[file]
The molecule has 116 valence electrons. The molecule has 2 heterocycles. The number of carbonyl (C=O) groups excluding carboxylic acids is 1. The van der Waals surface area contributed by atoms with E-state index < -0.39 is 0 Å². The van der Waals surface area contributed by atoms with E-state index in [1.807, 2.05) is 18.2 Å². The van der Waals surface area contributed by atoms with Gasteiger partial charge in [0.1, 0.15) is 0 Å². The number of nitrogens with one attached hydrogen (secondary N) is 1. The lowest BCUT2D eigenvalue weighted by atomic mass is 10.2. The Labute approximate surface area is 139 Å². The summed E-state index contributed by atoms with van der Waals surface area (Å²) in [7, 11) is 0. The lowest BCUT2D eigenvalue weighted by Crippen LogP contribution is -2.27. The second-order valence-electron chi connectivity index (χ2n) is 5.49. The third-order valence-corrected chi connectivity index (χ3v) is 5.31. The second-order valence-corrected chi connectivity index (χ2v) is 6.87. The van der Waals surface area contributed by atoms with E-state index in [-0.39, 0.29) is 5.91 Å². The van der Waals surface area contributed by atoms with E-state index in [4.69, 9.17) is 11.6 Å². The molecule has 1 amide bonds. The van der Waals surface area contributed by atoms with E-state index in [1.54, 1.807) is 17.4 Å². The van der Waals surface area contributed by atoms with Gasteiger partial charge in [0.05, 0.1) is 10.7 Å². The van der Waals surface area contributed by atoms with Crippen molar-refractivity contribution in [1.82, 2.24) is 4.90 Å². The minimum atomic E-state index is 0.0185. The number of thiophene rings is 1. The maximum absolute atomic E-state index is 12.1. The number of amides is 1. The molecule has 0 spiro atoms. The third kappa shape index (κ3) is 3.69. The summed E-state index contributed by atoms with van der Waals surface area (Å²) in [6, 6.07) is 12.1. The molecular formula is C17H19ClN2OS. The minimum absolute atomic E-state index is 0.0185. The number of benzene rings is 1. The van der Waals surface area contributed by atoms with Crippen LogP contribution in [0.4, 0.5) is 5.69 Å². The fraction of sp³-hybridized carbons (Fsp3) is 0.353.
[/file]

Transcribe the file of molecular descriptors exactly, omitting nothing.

The molecule has 116 valence electrons. The molecule has 2 heterocycles. The number of carbonyl (C=O) groups excluding carboxylic acids is 1. The van der Waals surface area contributed by atoms with E-state index < -0.39 is 0 Å². The van der Waals surface area contributed by atoms with E-state index in [1.807, 2.05) is 18.2 Å². The van der Waals surface area contributed by atoms with Gasteiger partial charge in [0.1, 0.15) is 0 Å². The number of nitrogens with one attached hydrogen (secondary N) is 1. The lowest BCUT2D eigenvalue weighted by atomic mass is 10.2. The Labute approximate surface area is 139 Å². The summed E-state index contributed by atoms with van der Waals surface area (Å²) in [7, 11) is 0. The lowest BCUT2D eigenvalue weighted by Crippen LogP contribution is -2.27. The second-order valence-electron chi connectivity index (χ2n) is 5.49. The third-order valence-corrected chi connectivity index (χ3v) is 5.31. The second-order valence-corrected chi connectivity index (χ2v) is 6.87. The van der Waals surface area contributed by atoms with E-state index in [-0.39, 0.29) is 5.91 Å². The van der Waals surface area contributed by atoms with E-state index in [4.69, 9.17) is 11.6 Å². The molecule has 1 amide bonds. The van der Waals surface area contributed by atoms with E-state index in [1.54, 1.807) is 17.4 Å². The van der Waals surface area contributed by atoms with Gasteiger partial charge in [0.05, 0.1) is 10.7 Å². The van der Waals surface area contributed by atoms with Crippen molar-refractivity contribution in [1.82, 2.24) is 4.90 Å². The minimum atomic E-state index is 0.0185. The number of thiophene rings is 1. The maximum absolute atomic E-state index is 12.1. The number of amides is 1. The molecule has 0 spiro atoms. The third kappa shape index (κ3) is 3.69. The summed E-state index contributed by atoms with van der Waals surface area (Å²) in [6, 6.07) is 12.1. The molecular formula is C17H19ClN2OS. The minimum absolute atomic E-state index is 0.0185. The number of benzene rings is 1. The van der Waals surface area contributed by atoms with Crippen LogP contribution in [0.4, 0.5) is 5.69 Å². The fraction of sp³-hybridized carbons (Fsp3) is 0.353.